Every summer we see a few of these: free agent signings where it becomes immediately apparent that they’re going to hurt the team in the long run.
Some teams sign out of desperation. General managers facing increasing pressures to win, be it from not making the playoffs in the previous outing or getting bounced early on if they did, go out and try to find players who will make their teams better in an attempt to prolong their own tenure.
Others feel the need to expedite a rebuild or perhaps are getting a nudge from the man sitting in the corner office with the nicest view in the house; owners who are greedy and impatient with the slow, methodical process it takes to build a long-term contender.
Whatever the case, some players get signed to seemingly egregious pacts that appear asinine to everyone else.
Here are potentially three of those that have been agreed upon so far this summer.
3. Brandon Tanev, Pittsburgh Penguins
It’s not necessarily the money here that is shocking — it’s silly season in the NHL, of course.
No. It’s the term.
Six years (and $21 million) for a player who hits a lot of people and was propped up in a big way by his linemates seems excessive. Sure, Tanev can be an effective player when put in the right situation. He’s a pretty good penalty killer. But the running joke in Winnipeg was that you could take away Tanev’s stick and you’d probably wouldn’t see much drop off in his play.
Now, Tanev isn’t going to score 14 goals and assist on 15 others without his twig, but the sentiment is he wouldn’t have had as good a year as he did without guys like Adam Lowry and Andrew Copp carrying him in the offensive zone.
Tanev w/ Lowry, Copp – 58.27 CF%
Tanev w/ Lowry – 52.74 CF%
Tanev w/o Lowry, Copp – 38.08 CF%
Tanev w/o Lowry – 41.49 CF%
Tanev is an exciting player to watch. In of world where gas tanks empty and must be re-filled, he’s the self-recharging electric car that laughs at those with fuel caps. He’s an Energizer bunny who goes and goes and goes.
He’ll block shots and hit everything that moves (and sometimes things that don’t.) But if the right folks aren’t beside him, his effectiveness on the scoresheet (and the data ones, too) will be limited.
Six years is a long time.
2. Tyler Myers, Vancouver Canucks
At one point, this was looking much, much worse.
Some reports suggested that Canucks GM Jim Benning was ready to give Myers eight years and $56 million to wear the blue and green threads sporting a killer whale bursting out of the letter ‘C’.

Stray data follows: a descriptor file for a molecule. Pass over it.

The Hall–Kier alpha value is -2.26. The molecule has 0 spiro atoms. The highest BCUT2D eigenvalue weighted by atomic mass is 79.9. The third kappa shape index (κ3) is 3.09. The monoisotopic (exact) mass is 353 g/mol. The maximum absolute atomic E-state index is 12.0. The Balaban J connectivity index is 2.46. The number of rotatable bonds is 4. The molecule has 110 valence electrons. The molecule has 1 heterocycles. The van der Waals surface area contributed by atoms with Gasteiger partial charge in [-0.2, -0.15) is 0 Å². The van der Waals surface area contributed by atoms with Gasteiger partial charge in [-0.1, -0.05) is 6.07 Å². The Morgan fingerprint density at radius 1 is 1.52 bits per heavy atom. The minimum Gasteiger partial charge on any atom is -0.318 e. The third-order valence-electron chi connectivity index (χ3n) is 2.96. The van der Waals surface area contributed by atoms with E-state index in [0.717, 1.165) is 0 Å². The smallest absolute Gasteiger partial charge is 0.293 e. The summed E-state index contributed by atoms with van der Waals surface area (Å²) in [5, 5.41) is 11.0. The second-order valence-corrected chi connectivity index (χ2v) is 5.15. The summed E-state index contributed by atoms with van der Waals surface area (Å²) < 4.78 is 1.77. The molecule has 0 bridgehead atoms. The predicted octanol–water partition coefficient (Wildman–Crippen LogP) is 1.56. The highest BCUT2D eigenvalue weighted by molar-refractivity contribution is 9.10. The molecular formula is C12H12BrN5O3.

That crisis was averted, but they still gave Myers five years and $6 million per season, at least going by the analytics, what appears to be a third-pairing defenseman with offensive upside and defensive deficiencies in his own zone. Myers is a defenseman, so that last bit is concerning, to say the least.
Myers is one of those buys at the deadline by a GM feeling the squeeze from upstairs and a squeeze from the fanbase who want a team back in the playoffs.
Again, people with an affinity for math and hockey have painted a not-very-good picture of Myers for that kind of money. A “defensively weak” defenseman is not something teams long for.
And the Canucks are in the middle of a rebuild, one where they already traded off a first-round pick for J.T. Miller and where they’re spending a lot of money to try and get good now even though they have big contracts to come, including this summer, where they have to figure out how to pay restricted free agent Brock Boeser more money than they have cap room at the moment.
1. Sergei Bobrovsky, Florida Panthers
The Panthers sometimes seem like the NHL’s version of a retirement home.
The accommodations are very nice, the weather is great and your breakfast is served by a man wearing a tuxedo. It’s all very wealthy and all very relaxing. And goalies seem to like it, good ones in years gone by that come to see out their playing days in the lap of luxury.
Ed Belfour, Tim Thomas, Roberto Luongo and now Bob, to name a few.
There’s no doubt that Vezina-winning, free agent goaltenders command a lot of money in free agency. So it was no surprise when Bobrovsky got $10 million per season for the next seven. He’s an effective goalie when he wants to be.
Big-name goalies coming close to restricted and/or unrestricted free agency jumped for joy when Dale Tallon signed this monster deal. So did Panthers fans. And they should. At the moment, they have a legitimate goaltender who should lead them to the playoffs.
But for how long?
Bob is 30. While goalies age well at times, Bob has played a lot of hockey over the past three years (and has a nice .922 save percentage to show for it). But will he be a $10 million goaltender in Year 3 of the deal? What about Year 5?
That’s a big chunk of change for a team that seems to have drafted well and will need cash for those players down the line.
Bob is a great goalie. His new contract, however, comes with an untraversed mountain of risk.